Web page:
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R. Harrington



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    P1.06 - Poster Session 1 - Prognostic and Predictive Biomarkers (ID 161)

    • Event: WCLC 2013
    • Type: Poster Session
    • Track: Biology
    • Presentations: 1
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      P1.06-018 - Cumalative Biomarker Model Predicts 3-Year Recurrence in Resected Stage I Adenocarcinoma of the Lung (ID 1699)

      09:30 - 16:30  |  Author(s): R. Harrington

      • Abstract

      Background
      Stage I adenocarcinoma is the most curable form of non-small cell lung cancer (NSCLC), yet recurrence following complete resection is >30%. To improve this, it is important to identify indicators of tumor biology, which can predict a more aggressive disease course so adjuvant therapies can be considered. Osteopontin (OPN) is a regulator of malignant function in NSCLC. In more advanced NSCLC patients, plasma OPN levels correlate with prognosis. We hypothesize that pre-operative plasma OPN in combination with clinical factors can predict recurrence following resection in stage I adenocarcinoma.

      Methods
      A cohort of completely resected stage I adenocarcinoma patients without adjuvant or neoadjuvant therapy was prospectively collected and followed through 3 years. Pretreatment demographics, operative variables, pathologic characteristics, and time to progression were recorded. Histology was classified as solid or mixed with noninvasive features. Pre-operative plasma OPN was measured blinded and in duplicate by ELISA (R&D, Minneapolis, MN) and is reported in ng/ml. Cut points to predict recurrence were determined by X-tile (Yale University, CT) plots.

      Results
      There were 141 patients (50M/91F), 103 were stage IA. Median follow-up was 43.9 months and was complete in all to 3 years. Thirty-nine patients (27.8%) recurred by 3 years. The median pre-operative OPN was 54.9 (range, 2.3 – 150.6). OPN levels correlated with tumor size (r=0.25, p=0.003), but not with age, pack years, t-stage, extent of resection, or invasive histologic component. Median OPN was higher in males than females (62.9 vs. 50.5, p=0.009), and in current smokers compared to former/never smokers (68.5 vs. 53.3, p=0.04). In Cox regression analysis, an increased risk for recurrence was associated with preoperative plasma OPN >49.6 (HR=3.8, CI:1.7-7.8, p=0.001), solid histology (HR=2.5, CI:1.3-4.9, p=0.008) and male gender (HR=2.5, CI:1.3-4.6, p=0.005), but not with size, stage, age, pack years, and extent of resection. A model incorporating preoperative OPN and invasive histologic component stratified recurrence risk for both genders, but was highly significant in females (p=0.006) (Fig). Receiver operator curve (ROC) incorporating sex, OPN and invasive histologic component had AUC=0.76 (CI: 0.6-0.8, p=0.03). Figure 1

      Conclusion
      Circulating OPN provides a view of the tumor micro-environment and can serve as an important indicator of the course of the disease in resected NSCLC. When combined with sex and measures of histologic invasive component, plasma OPN >49.6 form a highly predictive cumulative model to predict early recurrence in resected stage I adenocarcinomas and should be validated to assess its value in selecting patients for adjuvant and tumor prevention protocols.

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    P3.07 - Poster Session 3 - Surgery (ID 193)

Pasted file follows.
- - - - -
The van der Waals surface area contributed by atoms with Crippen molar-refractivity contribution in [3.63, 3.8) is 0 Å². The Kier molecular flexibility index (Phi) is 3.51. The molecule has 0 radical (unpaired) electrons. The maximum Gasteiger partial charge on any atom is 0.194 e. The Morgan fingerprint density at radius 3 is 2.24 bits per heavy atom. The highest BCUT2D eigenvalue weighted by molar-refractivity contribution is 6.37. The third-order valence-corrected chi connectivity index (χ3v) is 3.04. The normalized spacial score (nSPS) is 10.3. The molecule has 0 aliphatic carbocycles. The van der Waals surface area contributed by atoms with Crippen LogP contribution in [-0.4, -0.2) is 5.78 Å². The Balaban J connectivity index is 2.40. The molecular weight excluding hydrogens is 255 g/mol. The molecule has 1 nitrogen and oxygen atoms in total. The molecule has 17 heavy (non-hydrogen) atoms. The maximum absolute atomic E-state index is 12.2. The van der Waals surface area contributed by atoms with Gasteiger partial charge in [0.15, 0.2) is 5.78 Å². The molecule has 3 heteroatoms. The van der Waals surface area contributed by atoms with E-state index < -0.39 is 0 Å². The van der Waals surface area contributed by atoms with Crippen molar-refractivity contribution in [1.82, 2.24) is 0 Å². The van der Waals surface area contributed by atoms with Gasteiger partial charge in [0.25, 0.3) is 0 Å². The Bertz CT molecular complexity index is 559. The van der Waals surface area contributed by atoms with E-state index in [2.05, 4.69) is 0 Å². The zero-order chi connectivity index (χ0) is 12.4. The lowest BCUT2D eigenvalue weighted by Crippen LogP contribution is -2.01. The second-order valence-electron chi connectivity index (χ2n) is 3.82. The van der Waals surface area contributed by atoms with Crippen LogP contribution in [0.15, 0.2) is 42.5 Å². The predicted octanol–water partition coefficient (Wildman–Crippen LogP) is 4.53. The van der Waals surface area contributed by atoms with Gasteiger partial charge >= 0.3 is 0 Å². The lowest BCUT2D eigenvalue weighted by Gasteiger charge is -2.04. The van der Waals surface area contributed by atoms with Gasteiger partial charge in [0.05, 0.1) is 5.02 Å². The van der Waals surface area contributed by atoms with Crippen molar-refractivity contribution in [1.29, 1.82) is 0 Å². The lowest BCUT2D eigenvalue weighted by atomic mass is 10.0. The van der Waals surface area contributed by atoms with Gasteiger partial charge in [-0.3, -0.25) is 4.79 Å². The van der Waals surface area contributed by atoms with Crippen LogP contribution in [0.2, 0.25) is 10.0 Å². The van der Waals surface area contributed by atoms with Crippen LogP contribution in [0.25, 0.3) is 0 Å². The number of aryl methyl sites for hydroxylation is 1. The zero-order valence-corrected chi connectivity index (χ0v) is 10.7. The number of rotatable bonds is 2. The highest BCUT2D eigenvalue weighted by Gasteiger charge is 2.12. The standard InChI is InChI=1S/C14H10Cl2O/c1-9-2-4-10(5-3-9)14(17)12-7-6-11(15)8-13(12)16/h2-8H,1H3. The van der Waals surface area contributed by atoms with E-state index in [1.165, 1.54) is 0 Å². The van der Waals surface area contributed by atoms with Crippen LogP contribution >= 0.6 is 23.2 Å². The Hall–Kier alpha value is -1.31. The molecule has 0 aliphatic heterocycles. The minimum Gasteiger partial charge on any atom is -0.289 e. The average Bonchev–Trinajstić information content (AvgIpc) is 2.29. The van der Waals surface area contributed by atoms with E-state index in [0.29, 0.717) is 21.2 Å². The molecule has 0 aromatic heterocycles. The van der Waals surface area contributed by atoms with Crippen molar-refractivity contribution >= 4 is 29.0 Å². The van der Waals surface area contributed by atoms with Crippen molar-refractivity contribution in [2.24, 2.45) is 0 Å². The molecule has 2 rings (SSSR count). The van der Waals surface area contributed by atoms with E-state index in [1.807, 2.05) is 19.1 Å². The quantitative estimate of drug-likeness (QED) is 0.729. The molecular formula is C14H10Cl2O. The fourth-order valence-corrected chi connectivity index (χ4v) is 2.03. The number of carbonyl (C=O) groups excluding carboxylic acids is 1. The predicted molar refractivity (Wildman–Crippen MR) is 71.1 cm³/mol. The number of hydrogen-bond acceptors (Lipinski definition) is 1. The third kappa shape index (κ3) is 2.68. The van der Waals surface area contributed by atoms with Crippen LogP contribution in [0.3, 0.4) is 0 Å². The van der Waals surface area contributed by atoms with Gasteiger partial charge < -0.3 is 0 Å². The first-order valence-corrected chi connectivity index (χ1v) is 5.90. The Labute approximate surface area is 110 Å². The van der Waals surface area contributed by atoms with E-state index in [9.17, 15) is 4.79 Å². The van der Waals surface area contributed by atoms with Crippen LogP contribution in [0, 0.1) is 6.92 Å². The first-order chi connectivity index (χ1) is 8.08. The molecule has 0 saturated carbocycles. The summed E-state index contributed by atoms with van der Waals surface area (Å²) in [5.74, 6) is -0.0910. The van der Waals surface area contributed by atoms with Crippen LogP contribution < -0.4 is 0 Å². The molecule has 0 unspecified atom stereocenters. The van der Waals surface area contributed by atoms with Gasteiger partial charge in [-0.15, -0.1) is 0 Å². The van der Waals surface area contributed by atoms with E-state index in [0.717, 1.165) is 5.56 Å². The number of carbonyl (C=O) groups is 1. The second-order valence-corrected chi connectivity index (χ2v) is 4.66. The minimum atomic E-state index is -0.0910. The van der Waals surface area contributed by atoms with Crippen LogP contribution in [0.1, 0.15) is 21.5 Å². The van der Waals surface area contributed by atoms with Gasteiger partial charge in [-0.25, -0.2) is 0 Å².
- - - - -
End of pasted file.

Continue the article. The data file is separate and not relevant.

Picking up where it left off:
• Event: WCLC 2013
    • Type: Poster Session
    • Track: Surgery
    • Presentations: 1
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      P3.07-019 - Sex-Based Differernces in Morbidity and Mortality Associated with Non-Small Cell Lung Cancer Resections (ID 1708)

      09:30 - 16:30  |  Author(s): R. Harrington

      • Abstract

      Background
      Stage for stage, women have superior survival compared to men with non-small cell lung cancer (NSCLC). This includes women undergoing resection, but little is reported regarding sex-based differences in operative morbidity, mortality, and length of hospital stay (LOS) following NSCLC resection.

      Methods
      We retrospectively evaluated all patients undergoing primary NSCLC resections at our institution from 01/07-12/08 to evaluate the prognostic significance of female sex on morbidity, mortality and LOS.

      Results
      A total 259 patients were included, 155 females and 104 males. The majority of resections were lobectomy (162/259) and by VATS (161/259). Women were significantly younger (70.6 vs. 74.0 years, p=0.006), reported fewer pack years smoked (30 vs. 44 years, p=0.001), had more adenocarcinoma histology (86% vs. 63%, p<0.001) and had higher percent predicated forced expiratory volume in 1 second (FEV1%)(84 vs. 77, p=0.014) than men. No other significant differences in pre-treatment demographics, tumor characteristics or surgical procedures were noted. A significantly reduced rate of post operative atrial fibrillation (5% vs. 13%, p=0.031), prolonged air leak (8% vs 16%, p=0.044), any complication (28% vs. 44%, p=0.007), and LOS (5.0 vs. 5.98 days, p=0.031) was noted for women. In multivariate analysis, which included age, pack years and FEV1%, male sex remained a significant predictor for the occurrence of a post-operative complication (p= 0.007). Figure 1

      Conclusion
      Sex-based differences in the morbidity associated with resection for NSCLC were noted, with a significant improvement in several important short –term outcomes for women compared to men. As the percent of female NSCLC patients increase, these data carry significant implications in procedural risk stratification and in comparison of modern surgical trials to historic controls.